According to Business Insider, same store sales are down 2.1 percent so far this quarter. Last quarter, same-stores sales were down 0.2 percent, which may not seem like a lot but the decline marked the first quarterly drop since 2009.
"If we had a magic bullet, we've already shot it," Whole Foods co-CEO John Mackey said Wednesday on an earnings call, acknowledging the declining profit margin. "We don't think there's anything we can do immediately except increase promotional activity to drive sales. We think it's basic blocking and tackling."
In an effort to ditch its “whole paycheck” image, the grocery store will likely be offering sales on fresh produce, seafood, meat, prepared foods and more. Don’t expect lower prices across the board. Instead, executives say stores will be “highlighting more limited-time discounts.”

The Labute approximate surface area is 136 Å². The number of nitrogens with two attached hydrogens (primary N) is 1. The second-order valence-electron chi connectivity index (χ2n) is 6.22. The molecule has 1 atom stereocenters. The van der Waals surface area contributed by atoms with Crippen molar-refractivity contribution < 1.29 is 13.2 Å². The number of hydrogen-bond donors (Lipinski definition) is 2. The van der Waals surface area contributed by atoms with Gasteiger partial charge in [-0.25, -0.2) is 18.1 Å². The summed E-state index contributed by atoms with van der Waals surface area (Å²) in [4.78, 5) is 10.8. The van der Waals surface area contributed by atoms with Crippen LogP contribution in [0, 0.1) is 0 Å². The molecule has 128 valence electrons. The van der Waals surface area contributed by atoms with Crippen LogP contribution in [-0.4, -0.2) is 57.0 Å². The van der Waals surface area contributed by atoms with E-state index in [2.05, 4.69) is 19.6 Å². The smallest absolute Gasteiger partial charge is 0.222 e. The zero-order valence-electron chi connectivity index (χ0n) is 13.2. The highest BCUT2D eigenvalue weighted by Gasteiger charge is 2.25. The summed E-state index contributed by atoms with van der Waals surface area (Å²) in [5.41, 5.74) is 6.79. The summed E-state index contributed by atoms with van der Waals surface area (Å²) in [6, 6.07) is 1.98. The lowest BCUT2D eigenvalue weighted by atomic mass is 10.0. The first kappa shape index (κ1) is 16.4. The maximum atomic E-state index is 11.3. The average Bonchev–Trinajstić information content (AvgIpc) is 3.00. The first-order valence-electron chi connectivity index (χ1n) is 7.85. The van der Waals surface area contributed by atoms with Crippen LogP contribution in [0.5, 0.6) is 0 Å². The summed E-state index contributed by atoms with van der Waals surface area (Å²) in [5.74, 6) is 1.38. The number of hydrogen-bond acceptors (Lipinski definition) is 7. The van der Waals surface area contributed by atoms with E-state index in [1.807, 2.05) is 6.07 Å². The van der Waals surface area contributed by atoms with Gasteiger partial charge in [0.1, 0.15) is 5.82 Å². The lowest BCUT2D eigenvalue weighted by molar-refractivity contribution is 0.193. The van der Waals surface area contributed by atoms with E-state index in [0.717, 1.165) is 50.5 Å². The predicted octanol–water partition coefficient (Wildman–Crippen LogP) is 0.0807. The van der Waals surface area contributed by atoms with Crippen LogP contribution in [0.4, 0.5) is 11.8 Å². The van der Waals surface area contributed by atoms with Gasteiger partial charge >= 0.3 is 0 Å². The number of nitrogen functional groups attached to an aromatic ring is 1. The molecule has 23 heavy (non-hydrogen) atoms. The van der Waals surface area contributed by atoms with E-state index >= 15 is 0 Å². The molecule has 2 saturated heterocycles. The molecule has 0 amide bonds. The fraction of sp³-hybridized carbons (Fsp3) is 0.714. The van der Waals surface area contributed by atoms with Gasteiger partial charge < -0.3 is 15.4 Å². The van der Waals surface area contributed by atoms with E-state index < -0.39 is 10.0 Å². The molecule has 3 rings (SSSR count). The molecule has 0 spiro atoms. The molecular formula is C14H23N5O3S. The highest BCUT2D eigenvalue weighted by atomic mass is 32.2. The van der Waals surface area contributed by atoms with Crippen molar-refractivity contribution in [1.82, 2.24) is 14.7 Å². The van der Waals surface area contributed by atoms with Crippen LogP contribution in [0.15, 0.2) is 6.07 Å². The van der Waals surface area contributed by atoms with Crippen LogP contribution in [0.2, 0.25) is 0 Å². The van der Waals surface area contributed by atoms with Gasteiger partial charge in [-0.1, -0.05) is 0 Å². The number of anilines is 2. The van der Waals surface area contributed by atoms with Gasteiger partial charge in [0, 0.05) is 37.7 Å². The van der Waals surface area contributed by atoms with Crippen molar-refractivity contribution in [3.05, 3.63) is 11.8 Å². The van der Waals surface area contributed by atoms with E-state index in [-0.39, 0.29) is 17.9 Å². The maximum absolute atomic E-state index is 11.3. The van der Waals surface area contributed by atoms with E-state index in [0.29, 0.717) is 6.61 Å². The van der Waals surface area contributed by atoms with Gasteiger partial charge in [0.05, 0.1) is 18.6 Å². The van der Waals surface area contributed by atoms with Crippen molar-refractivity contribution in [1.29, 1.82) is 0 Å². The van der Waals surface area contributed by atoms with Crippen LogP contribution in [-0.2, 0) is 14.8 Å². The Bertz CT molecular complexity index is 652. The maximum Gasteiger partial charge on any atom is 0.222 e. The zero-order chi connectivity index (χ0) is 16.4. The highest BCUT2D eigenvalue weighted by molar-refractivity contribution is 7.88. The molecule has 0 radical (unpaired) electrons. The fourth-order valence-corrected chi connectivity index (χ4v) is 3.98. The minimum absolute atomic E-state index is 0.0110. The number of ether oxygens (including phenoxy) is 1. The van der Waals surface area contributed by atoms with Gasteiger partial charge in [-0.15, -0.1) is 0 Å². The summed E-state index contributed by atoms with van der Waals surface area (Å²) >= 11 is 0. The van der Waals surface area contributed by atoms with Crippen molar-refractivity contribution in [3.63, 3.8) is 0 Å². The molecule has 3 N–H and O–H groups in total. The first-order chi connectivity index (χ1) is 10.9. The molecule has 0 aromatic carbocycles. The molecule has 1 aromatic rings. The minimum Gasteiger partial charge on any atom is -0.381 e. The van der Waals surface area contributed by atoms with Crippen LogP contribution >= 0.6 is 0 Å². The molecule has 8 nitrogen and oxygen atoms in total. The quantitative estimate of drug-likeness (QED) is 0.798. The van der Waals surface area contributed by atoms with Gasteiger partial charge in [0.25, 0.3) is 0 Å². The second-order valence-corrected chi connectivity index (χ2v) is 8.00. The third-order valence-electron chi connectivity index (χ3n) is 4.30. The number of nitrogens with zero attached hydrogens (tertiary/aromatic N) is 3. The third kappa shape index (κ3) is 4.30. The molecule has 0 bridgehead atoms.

The push for more sales comes amid an increasingly crowded market for organic and natural foods from specialty stores and traditional grocers.
"Our partners at United Natural Foods estimated over 70,000 new points of retail for natural and organic products over the last three years," Mackey said during the call. "In this dynamic and increasingly competitive marketplace, we recognize we need to move faster and go deeper in creating a solid foundation for our long-term profitable growth."
With big box retailers like Walmart and Kroger offering organic produce, Mackey said the company also needed to get better at explaining to customers why Whole Foods’ selections are superior to the lower-priced competition.
Next year, Whole Foods is opening three 365 branded stores—with up to 10 more in 2017— its lower-priced market chain aimed at millennial consumers.
Mackey said, "The time is right to take the high-quality standards we have developed over the last 35-plus years, and make them more broadly accessible through a streamlined, value-focused format and serve communities we would not be able to reach with our larger Whole Foods Market stores.”
This article was originally published on November 9, 2015